You, Your Marketing, and Staying Accountable: Why Does it Seem So Hard?

You, Your Marketing, and Staying Accountable: Why Does it Seem So Hard?

Perhaps this sounds familiar: you think about doing marketing, put it on your calendar, call an accountability buddy, tell yourself you got this, and… an hour later you’re watching YouTube videos of fluffy kittens and eating chocolate.

What happened? You did what the experts say to do to keep yourself accountable:
Get a buddy – check
Put it on the calendar – check
Give yourself a pep talk – check

Are You Hearing the Siren Song?

Are You Hearing the Siren Song?

Recall this story of Ulysses: his ship is passing the Sirens who live along the rocky shore, and he asks his men to tie him to the mast so he won’t succumb to their Siren Song, smashing the ship into the rocks.
 
Flash forward to your business today and compare this story to your marketing. There are plenty of Sirens calling to you; are you in danger of smashing into the rocks and wrecking your business ship? Below are several Siren Songs, and how you can safely navigate through them.

How to Show Off What You Can Do without Bragging

How to Show Off What You Can Do without Bragging

One of my coaching clients complained, “I’m really good at what I do. I shouldn’t have to market myself.” In fact, he is quite good at his profession, but the problem is that not enough prospective clients know about him. Like many professionals, he is reluctant to talk about his capabilities and accomplishments. “It feels like bragging,” he says. “Doesn’t it make me seem unprofessional?”

If thoughts like these often cross your mind, ask yourself this — who are the biggest names in your profession? In your line of work, who might be considered unquestioned experts, those with maximum credibility? Now, how did you get to know about those people’s work?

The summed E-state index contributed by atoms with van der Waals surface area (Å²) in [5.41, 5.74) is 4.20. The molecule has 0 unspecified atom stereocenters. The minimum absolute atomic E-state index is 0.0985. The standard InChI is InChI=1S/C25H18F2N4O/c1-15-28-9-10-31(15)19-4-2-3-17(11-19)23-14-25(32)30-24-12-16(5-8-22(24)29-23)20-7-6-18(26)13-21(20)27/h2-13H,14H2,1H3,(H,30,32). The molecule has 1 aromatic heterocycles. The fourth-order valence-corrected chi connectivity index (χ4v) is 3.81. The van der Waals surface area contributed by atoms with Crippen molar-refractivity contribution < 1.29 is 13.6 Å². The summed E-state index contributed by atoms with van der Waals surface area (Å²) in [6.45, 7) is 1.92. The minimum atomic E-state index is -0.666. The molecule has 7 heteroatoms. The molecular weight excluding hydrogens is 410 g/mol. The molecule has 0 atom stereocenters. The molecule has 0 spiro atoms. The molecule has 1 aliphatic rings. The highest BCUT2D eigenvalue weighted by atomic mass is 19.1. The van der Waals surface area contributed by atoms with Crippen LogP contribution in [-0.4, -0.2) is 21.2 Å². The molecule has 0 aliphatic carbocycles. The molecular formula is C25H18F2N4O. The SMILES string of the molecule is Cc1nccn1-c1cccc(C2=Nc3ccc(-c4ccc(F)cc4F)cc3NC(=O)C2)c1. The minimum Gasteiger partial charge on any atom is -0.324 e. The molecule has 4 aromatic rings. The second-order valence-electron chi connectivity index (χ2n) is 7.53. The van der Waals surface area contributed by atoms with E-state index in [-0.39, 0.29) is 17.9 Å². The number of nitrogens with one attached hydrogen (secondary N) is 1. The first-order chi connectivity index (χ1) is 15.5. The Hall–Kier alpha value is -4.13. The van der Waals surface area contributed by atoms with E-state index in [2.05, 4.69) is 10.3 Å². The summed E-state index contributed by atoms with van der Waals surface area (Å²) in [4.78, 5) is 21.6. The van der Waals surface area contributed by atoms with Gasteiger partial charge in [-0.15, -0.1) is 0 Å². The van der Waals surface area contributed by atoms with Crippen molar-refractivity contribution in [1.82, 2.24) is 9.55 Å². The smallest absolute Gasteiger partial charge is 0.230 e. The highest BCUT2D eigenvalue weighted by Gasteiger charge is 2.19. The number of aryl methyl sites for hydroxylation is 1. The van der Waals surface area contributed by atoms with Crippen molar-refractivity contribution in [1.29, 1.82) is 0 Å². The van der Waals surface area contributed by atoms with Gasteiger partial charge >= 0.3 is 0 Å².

Do You Know Who Your Ideal Client Is?

Do You Know Who Your Ideal Client Is?

When I started my business, “everyone” told me I needed to know who my ideal client was. The pressure of figuring out the answer was intimidating; in those early days, my ideal client was anyone who had a pulse and would pay me. Needless to say, that turned out not to be a great answer.

Do you know who your ideal client is-that perfect person or entity you enjoy doing business with? Below are some questions to help you sort out who that is, and why it matters. Knowing the answer to these questions will help your business be more successful and help you sleep better at night, both desirable goals. Let’s dive in.

You, You Can Stay

You, You Can Stay

I heard a story on the This American Life podcast about a man waiting on a subway platform, and in the crowd was another man walking up to people, saying, “You’re In. You’re Out. You, you can stay. You — gotta go.” The story teller found himself secretly wanting to be picked to stay, which was odd since what the man was doing was completely arbitrary. I love this story because it reminds me of what we do to ourselves, how we consciously (or unconsciously) choose people in our lives. This applies to people in all areas of your life: friends and family, as well as clients and business associates. You can decide: You, you can stay. You, you gotta go.

To Get More Clients, Let Your Light Shine

To Get More Clients, Let Your Light Shine

“I think I’m really good at what I do,” declares technical writer June, “but I don’t ever seem to get a chance to show people.” June is experienced, highly-skilled, and has written dozens of procedure manuals and other how-to guides throughout her career. But she isn’t getting enough work to earn a living as a freelancer.

“I don’t like to talk about myself,” admits June. “It feels like bragging to say what a terrific writer I am. I don’t know how to express my capabilities to potential clients without sounding like some sort of conceited know-it-all.”

Like June, many professionals feel fearful or hesitant to speak out boldly about how good they are. But there are ways you can let people know what you’re capable of without ever having to say, “I’m hot stuff.”

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